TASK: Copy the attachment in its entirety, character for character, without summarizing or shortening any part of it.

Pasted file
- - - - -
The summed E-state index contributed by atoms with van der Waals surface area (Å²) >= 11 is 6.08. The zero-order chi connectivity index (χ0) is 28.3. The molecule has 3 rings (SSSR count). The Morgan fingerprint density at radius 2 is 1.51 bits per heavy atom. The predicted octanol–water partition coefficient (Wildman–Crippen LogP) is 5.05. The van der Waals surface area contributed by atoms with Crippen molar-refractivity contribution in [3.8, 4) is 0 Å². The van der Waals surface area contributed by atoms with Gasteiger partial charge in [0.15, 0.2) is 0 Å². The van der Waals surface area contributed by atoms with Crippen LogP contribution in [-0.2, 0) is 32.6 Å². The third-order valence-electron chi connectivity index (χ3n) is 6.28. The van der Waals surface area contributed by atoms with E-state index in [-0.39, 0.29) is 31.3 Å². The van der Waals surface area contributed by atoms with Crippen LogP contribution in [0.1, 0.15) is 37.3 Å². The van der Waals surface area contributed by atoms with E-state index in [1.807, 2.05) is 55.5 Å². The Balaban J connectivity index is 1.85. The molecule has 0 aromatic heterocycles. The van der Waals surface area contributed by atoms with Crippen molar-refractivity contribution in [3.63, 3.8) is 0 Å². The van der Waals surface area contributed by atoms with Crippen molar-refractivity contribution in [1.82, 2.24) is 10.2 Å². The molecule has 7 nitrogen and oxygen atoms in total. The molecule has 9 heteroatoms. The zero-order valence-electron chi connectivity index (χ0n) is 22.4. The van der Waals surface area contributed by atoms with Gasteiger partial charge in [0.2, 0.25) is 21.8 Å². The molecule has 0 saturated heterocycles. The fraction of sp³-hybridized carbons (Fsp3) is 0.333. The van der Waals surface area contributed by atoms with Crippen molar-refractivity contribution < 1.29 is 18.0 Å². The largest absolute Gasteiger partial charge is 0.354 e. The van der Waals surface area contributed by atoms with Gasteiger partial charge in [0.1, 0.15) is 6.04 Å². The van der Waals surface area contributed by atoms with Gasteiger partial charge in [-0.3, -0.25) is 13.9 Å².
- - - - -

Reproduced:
The summed E-state index contributed by atoms with van der Waals surface area (Å²) >= 11 is 6.08. The zero-order chi connectivity index (χ0) is 28.3. The molecule has 3 rings (SSSR count). The Morgan fingerprint density at radius 2 is 1.51 bits per heavy atom. The predicted octanol–water partition coefficient (Wildman–Crippen LogP) is 5.05. The van der Waals surface area contributed by atoms with Crippen molar-refractivity contribution in [3.8, 4) is 0 Å². The van der Waals surface area contributed by atoms with Gasteiger partial charge in [0.15, 0.2) is 0 Å². The van der Waals surface area contributed by atoms with Crippen LogP contribution in [-0.2, 0) is 32.6 Å². The third-order valence-electron chi connectivity index (χ3n) is 6.28. The van der Waals surface area contributed by atoms with E-state index in [-0.39, 0.29) is 31.3 Å². The van der Waals surface area contributed by atoms with Crippen LogP contribution in [0.1, 0.15) is 37.3 Å². The van der Waals surface area contributed by atoms with E-state index in [1.807, 2.05) is 55.5 Å². The Balaban J connectivity index is 1.85. The molecule has 0 aromatic heterocycles. The van der Waals surface area contributed by atoms with Crippen molar-refractivity contribution in [3.63, 3.8) is 0 Å². The van der Waals surface area contributed by atoms with Crippen molar-refractivity contribution in [1.82, 2.24) is 10.2 Å². The molecule has 7 nitrogen and oxygen atoms in total. The molecule has 9 heteroatoms. The zero-order valence-electron chi connectivity index (χ0n) is 22.4. The van der Waals surface area contributed by atoms with Gasteiger partial charge in [0.2, 0.25) is 21.8 Å². The molecule has 0 saturated heterocycles. The fraction of sp³-hybridized carbons (Fsp3) is 0.333. The van der Waals surface area contributed by atoms with Crippen molar-refractivity contribution < 1.29 is 18.0 Å². The largest absolute Gasteiger partial charge is 0.354 e. The van der Waals surface area contributed by atoms with Gasteiger partial charge in [0.1, 0.15) is 6.04 Å². The van der Waals surface area contributed by atoms with Gasteiger partial charge in [-0.3, -0.25) is 13.9 Å².